rpcinfo [-m | -s] [host]
rpcinfo -p [host]
rpcinfo -T transport host prognum [versnum]
rpcinfo -l [-T transport] host prognum versnum
rpcinfo [-n portnum] -u host prognum [versnum]
rpcinfo [-n portnum] -t host prognum [versnum]
rpcinfo -a serv_address -T transport prognum [versnum]
rpcinfo -b [-T transport] prognum versnum
rpcinfo -d [-T transport] prognum versnum
rpcinfo makes an RPC call to an RPC server and reports what it finds.
In the first synopsis, rpcinfo lists all the registered RPC services with rpcbind on host. If host is not specified, the local host is the default. If –s is used, the information is displayed in a concise format.
In the second synopsis, rpcinfo lists all the RPC services registered with rpcbind, version 2. Note that the format of the information is different in the first and the second synopsis. This is because the second synopsis is an older protocol used to collect the information displayed (version 2 of the rpcbind protocol).
The third synopsis makes an RPC call to procedure 0 of prognum and versnum on the specified host and reports whether a response was received. transport is the transport which has to be used for contacting the given service. The remote address of the service is obtained by making a call to the remote rpcbind.
The prognum argument is a number that represents an RPC program number (see rpc(4)).
If a versnum is specified, rpcinfo attempts to call that version of the specified prognum. Otherwise, rpcinfo attempts to find all the registered version numbers for the specified prognum by calling version 0, which is presumed not to exist; if it does exist, rpcinfo attempts to obtain this information by calling an extremely high version number instead, and attempts to call each registered version. Note that the version number is required for –b and – d options.
The EXAMPLES section describe other ways of using rpcinfo.
Specify the transport on which the service is required. If this option is not specified, rpcinfo uses the transport specified in the NETPATH environment variable, or if that is unset or NULL, the transport in the netconfig(4) database is used. This is a generic option, and can be used in conjunction with other options as shown in the SYNOPSIS.
Use serv_address as the (universal) address for the service on transport to ping procedure 0 of the specified prognum and report whether a response was received. The –T option is required with the –a option. If versnum is not specified, rpcinfo tries to ping all available version numbers for that program number. This option avoids calls to remote rpcbind to find the address of the service. The serv_address is specified in universal address format of the given transport.
Make an RPC broadcast to procedure 0 of the specified prognum and versnum and report all hosts that respond. If transport is specified, it broadcasts its request only on the specified transport. If broadcasting is not supported by any transport, an error message is printed. Use of broadcasting should be limited because of the potential for adverse effect on other systems.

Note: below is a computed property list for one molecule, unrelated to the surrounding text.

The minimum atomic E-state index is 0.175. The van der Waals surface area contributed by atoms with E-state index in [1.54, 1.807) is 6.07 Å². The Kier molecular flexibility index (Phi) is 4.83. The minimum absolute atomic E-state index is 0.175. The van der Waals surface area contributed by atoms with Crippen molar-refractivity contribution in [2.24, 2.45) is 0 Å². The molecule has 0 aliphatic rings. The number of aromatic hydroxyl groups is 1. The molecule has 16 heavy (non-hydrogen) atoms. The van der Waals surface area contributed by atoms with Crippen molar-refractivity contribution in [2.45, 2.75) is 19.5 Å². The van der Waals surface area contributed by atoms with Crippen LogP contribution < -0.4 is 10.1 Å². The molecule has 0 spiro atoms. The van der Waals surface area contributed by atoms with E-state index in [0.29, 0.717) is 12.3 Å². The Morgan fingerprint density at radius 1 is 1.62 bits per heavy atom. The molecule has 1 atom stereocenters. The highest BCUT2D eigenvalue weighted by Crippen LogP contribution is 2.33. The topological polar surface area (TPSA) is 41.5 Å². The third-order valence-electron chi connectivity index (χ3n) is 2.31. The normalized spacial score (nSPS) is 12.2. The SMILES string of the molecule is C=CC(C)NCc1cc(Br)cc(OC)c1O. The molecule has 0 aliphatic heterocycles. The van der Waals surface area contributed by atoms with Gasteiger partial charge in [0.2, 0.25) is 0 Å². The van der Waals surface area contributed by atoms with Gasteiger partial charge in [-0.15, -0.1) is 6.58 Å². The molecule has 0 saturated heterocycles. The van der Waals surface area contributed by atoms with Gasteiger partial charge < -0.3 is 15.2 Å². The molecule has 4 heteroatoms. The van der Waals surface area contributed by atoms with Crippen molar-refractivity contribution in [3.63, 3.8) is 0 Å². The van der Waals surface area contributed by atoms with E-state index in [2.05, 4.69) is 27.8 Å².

Delete registration for the RPC service of the specified prognum and versnum. If transport is specified, unregister the service on only that transport, otherwise unregister the service on all the transports on which it was registered. Only the owner of a service can delete a registration, except the superuser, who can delete any service.
Display a list of entries with a given prognum and versnum on the specified host. Entries are returned for all transports in the same protocol family as that used to contact the remote rpcbind.
Display a table of statistics of rpcbind operations on the given host. The table shows statistics for each version of rpcbind (versions 2, 3 and 4), giving the number of times each procedure was requested and successfully serviced, the number and type of remote call requests that were made, and information about RPC address lookups that were handled. This is useful for monitoring RPC activities on host.
Use portnum as the port number for the –t and –u options instead of the port number given by rpcbind. Use of this option avoids a call to the remote rpcbind to find out the address of the service. This option is made obsolete by the –a option.
Probe rpcbind on host using version 2 of the rpcbind protocol, and display a list of all registered RPC programs. If host is not specified, it defaults to the local host. This option is not useful for IPv6; use –s (see below) instead. Note that version 2 of the rpcbind protocol was previously known as the portmapper protocol.
Display a concise list of all registered RPC programs on host. If host is not specified, it defaults to the local host.
Make an RPC call to procedure 0 of prognum on the specified host using TCP, and report whether a response was received. This option is made obsolete by the –T option as shown in the third synopsis.
Make an RPC call to procedure 0 of prognum on the specified host using UDP, and report whether a response was received. This option is made obsolete by the –T option as shown in the third synopsis.
To show all of the RPC services registered on the local machine use:
To show all of the RPC services registered with rpcbind on the machine named klaxon use:
example% rpcinfo klaxon
The information displayed by the above commands can be quite lengthy. Use the –s option to display a more concise list:
example% rpcinfo –s klaxon
To show whether the RPC service with program number prognum and version versnum is registered on the machine named klaxon for the transport TCP use:
example% rpcinfo –T tcp klaxon prognum versnum
To show all RPC services registered with version 2 of the rpcbind protocol on the local machine use:
example% rpcinfo –p
To delete the registration for version 1 of the walld (program number 100008) service for all transports use:
example# rpcinfo –d 100008 1
example# rpcinfo –d walld 1
See attributes(5) for descriptions of the following attributes: